For the next few segments we will take it a step further now that you understand that using 3.5” BB during early teal season is akin to bringing a SCUD missile to a boxing match.

I could honestly go on for hours and probably lose your attention with everything I am about to throw at you so for the sake of time and attention I will break this up into 3 different segments.  Factory VS hand loads, patterning, and what you can do to manipulate variables to achieve the outcome you are looking for.

After the jump I will talk briefly about factory ammo as well as hand loads….
So the first thing that you need to understand is that sometimes factory ammo can be more of a gimmick than a tried and true performer.  I personally jumped on the Black Cloud bandwagon when it first came out like many others and for good reason.  The ammo was marketed based on the wad design that would not allow the shot to leave the cup (wad) until about 10 yards from the end of the barrel.  This improved long range shots due to the tight patterning and left people in amazement at the shots they were able to take.  What people didn’t understand is that the shot loaded into the shell was no different than any other conventional steel shot.  The misconception lead to folks using the BC on decoying birds, and a lot of misses came as a result.

Then came Hevi Steel by Environmetal.  This stuff is what I like to run if for some reason I run out of my home loads and don’t have time to crank out a few boxes before the next hunt.  When you really look at the physics of this load you begin to understand that this type of load makes more sense because of its actual knock down power or terminal momentum.  This load uses a mix of hevi shot and conventional steel to achieve its effectiveness.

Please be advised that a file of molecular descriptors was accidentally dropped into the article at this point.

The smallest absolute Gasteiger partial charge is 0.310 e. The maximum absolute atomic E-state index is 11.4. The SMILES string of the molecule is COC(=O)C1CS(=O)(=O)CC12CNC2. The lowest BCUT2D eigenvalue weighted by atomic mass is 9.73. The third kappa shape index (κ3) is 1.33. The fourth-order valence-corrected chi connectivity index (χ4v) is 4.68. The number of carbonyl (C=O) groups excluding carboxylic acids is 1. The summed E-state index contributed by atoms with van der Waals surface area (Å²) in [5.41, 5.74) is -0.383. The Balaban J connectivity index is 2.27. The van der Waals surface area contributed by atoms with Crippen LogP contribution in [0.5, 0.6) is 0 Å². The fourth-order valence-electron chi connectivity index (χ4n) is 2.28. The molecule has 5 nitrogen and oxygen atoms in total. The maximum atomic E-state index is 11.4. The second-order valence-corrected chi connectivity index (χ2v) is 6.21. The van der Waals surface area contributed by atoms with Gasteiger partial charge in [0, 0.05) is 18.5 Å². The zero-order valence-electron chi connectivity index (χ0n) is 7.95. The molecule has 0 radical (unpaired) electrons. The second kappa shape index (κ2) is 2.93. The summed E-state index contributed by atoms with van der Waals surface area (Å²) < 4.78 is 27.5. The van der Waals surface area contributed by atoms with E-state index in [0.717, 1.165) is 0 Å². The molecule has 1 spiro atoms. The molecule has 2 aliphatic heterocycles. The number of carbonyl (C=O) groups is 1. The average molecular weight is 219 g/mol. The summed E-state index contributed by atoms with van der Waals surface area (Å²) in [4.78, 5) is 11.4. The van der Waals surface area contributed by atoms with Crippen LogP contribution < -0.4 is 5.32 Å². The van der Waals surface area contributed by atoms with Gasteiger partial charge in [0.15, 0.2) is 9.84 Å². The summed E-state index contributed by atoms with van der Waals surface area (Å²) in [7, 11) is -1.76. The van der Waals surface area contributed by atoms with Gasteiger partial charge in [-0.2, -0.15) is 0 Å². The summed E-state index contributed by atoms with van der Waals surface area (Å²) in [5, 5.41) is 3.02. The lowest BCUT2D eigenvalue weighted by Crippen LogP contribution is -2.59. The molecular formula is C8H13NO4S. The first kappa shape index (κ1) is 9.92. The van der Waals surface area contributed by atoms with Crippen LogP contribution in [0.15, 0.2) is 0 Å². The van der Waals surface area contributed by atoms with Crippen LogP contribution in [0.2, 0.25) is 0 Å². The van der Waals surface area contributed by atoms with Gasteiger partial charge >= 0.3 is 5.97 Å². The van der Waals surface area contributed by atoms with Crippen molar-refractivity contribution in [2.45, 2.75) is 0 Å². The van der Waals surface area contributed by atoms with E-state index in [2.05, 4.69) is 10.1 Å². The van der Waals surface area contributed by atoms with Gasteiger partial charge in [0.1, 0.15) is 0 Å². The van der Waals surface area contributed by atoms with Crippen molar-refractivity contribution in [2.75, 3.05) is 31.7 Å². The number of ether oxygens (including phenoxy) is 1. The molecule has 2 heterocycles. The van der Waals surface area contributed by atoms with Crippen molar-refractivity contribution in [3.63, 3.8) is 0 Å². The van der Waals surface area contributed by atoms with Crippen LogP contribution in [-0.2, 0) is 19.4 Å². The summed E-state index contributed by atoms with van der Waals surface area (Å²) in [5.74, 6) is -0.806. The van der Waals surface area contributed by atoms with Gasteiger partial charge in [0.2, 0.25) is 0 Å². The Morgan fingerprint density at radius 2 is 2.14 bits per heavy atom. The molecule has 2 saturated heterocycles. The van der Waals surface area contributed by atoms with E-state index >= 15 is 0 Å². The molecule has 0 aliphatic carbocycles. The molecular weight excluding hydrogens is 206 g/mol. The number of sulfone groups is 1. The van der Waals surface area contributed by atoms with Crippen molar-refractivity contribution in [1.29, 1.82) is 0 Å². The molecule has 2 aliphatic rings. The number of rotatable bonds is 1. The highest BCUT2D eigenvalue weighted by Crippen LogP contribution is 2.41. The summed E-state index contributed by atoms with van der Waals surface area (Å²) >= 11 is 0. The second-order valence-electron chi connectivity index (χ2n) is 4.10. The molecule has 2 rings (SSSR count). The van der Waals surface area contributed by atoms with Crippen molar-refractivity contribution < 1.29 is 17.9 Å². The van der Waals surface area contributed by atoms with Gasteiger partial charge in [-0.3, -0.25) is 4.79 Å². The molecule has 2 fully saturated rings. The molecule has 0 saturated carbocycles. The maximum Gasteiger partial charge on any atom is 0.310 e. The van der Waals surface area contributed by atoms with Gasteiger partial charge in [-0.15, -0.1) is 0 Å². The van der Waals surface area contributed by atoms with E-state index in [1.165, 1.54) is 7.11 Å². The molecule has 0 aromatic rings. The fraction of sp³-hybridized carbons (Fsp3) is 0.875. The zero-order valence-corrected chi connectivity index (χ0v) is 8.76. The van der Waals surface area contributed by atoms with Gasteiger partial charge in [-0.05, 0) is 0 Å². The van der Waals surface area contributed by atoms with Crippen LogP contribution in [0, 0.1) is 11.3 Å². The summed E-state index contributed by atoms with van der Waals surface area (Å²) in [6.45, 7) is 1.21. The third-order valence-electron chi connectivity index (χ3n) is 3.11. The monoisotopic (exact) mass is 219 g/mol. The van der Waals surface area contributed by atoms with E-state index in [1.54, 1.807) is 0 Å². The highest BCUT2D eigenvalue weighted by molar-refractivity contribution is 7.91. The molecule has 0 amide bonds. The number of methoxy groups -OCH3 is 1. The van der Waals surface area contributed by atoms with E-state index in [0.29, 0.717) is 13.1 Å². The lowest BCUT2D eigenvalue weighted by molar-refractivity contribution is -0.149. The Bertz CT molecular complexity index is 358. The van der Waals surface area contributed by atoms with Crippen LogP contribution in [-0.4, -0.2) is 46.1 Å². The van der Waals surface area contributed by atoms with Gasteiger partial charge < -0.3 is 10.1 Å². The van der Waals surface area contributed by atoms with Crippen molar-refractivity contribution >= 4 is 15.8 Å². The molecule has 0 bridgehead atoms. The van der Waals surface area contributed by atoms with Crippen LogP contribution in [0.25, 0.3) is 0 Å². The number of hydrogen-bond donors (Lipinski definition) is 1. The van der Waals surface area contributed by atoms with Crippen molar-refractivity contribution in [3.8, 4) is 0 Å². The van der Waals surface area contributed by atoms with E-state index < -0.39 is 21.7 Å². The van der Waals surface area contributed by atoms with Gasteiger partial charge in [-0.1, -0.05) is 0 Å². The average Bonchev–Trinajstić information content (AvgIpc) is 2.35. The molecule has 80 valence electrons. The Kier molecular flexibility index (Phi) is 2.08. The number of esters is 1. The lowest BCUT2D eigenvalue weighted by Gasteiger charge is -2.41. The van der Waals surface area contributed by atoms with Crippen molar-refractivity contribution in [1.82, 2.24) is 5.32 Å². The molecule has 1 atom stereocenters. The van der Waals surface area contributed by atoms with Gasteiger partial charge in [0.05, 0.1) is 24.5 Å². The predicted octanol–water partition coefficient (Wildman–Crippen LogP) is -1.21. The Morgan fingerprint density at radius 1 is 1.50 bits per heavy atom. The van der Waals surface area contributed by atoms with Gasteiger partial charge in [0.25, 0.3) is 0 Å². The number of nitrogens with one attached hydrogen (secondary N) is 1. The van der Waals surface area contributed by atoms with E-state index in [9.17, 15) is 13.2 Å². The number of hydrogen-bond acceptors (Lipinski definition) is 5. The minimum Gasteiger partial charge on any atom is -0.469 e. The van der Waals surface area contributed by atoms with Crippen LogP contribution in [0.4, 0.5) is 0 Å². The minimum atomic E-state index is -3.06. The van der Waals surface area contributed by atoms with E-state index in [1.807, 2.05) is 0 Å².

The ultimate way to get the best ballistics out of your gun is hand loading.  I started hand loading last year and haven’t looked back.  I can load heavy, light, fast, slow, or any combination of these to achieve my desired results.  My most recent load is running at 1750 fps with #4 conventional steel in a 1oz 2.75” load.  This has enough terminal momentum to drop ducks out to 45+ yards.  With this kind of performance, all my buddies are asking me to start loading boxes up for them!  I am now a firm believer in hand loading all of my ammunition.

In the next segment of this topic we will be talking about how to find out what works best out of your gun.  Patterning different shells is the key to success!  That Black Cloud just might be the best option for you out of your current configuration.

Brad Wilson is an avid outdoorsman targeting waterfowl and saltwater fish and is a guest contributor for the Beretta Blog.  He can be reached on Twitter or YouTube.

Make sure you follow Beretta on FacebookTwitterYouTube.

This post and its contents are the views and opinions of the author only, and do not represent those of Beretta.

Make sure you follow Beretta on FacebookTwitter or YouTube

 

This post and its contents are the views and opinions of the author only, and do not necessarily represent Beretta.